The "Aha" Series: 'El conejo brinca' and Other Tales from the Preschool Specialists

This week, we asked our Toddler House and Children’s House specialists to share some of their favorite stories that illustrate those moments of joyful discovery when an idea really clicks for a student and the “aha!” epiphany brings new life to learning.

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Annemarie Whilton—Art

I was teaching in Children’s House and we were making Valentine’s Day “heart people.” One child, a five-year old, was carefully observing before jumping in. He is the sort of child who likes to do exactly what he sees. Anyway, I was encouraging the children to write their names on the back of their valentines. I showed the three-year-olds, who for the most part cannot write yet, how to make a short form of hugs and kisses by writing “o” and “x.”

This particular boy thought about this for a moment—and then he proceeded to make his own, turning the facial features on the front into a series of “OOOOOOO”s for the mouth, and a large “X” for the nose. This seems like a small moment, but for this particular boy it was wonderful to see him approach the project with a sense of creative ownership—and to witness his obvious pride in his uniquely different valentine.

Denni Edlund—Music

Children express their enthusiasm for music in so many different ways. There are some who seem to hang on every note, following instructions, marching when asked to march.  There are those who can’t help but play air guitar while I play, wiggling body parts in impossible ways, hair flying. And then there are the dreamers. They gaze out the window, scratch at the carpet, perfectly content to hang out and often not participate. One particular dreamer sits with his chin in his hands, elbows on knees. A shaft of light might catch his eye from time to time. He is respectful and follows along. I’d always assumed he didn’t care for music, or rather, music class—whether it was the selection of songs, me, the time of day…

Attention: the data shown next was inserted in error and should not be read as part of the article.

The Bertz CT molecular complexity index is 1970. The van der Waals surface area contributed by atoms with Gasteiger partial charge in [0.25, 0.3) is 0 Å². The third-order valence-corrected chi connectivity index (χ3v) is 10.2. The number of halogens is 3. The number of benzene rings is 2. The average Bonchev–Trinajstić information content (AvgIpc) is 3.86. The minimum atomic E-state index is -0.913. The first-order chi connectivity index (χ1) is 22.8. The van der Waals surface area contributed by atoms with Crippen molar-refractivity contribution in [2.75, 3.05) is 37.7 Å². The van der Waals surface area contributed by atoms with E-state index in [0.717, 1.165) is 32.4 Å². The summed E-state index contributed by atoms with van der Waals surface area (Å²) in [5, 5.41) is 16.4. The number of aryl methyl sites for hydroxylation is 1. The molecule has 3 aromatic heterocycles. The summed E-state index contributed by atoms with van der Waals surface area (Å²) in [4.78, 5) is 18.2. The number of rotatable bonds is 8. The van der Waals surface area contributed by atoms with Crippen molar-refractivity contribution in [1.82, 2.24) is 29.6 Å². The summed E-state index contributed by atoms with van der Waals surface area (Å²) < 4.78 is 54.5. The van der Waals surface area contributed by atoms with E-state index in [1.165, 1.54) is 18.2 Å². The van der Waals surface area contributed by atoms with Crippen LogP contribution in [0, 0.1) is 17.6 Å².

At our winter concert for Children’s House this year I selected a song called “Peace Like a River.” It’s a traditional African-American spiritual song with lyrics like “I have peace like a river in my soul. I have joy like a fountain in my soul.” I taught the children some sign language to go along with the performance. At show time, I was facing a wall of roughly one hundred 3–6 year olds, so I physically couldn’t make eye contact with each one. I was mostly concerned with containing the edges of the mob, making sure that parents could get a good photo of their kids, and that the children were actually singing and not frozen like deer in headlights.

What I did catch was my dreamer, during “Peace Like a River.” His eyes were closed, squeezed tight. And he was singing and signing with more passion than his 99 peers combined. He was feeling it. At that moment, I got him. And I got that although kids may not show that they are engaged at all times, they are listening, sponging it up, and sometimes, just feeling it.

Colleen Quinn—Movement

Ah, the joy of skipping! Is there any motion more kid-like than skipping gleefully through an open space, a field of grass, down a straightaway sidewalk? Ah yes, the pure joy of skipping.

Except for those kids who can’t skip! Aargh, how frustrating!

Skipping is actually a rather difficult step to perform. One has to be coordinated enough to transfer weight from one foot to the other at just the right time with a hop in between…and have the strength to lift their whole body weight into the air from just one foot…and balance enough to land on that one foot without falling over before stepping onto the other foot to reverse the whole maneuver.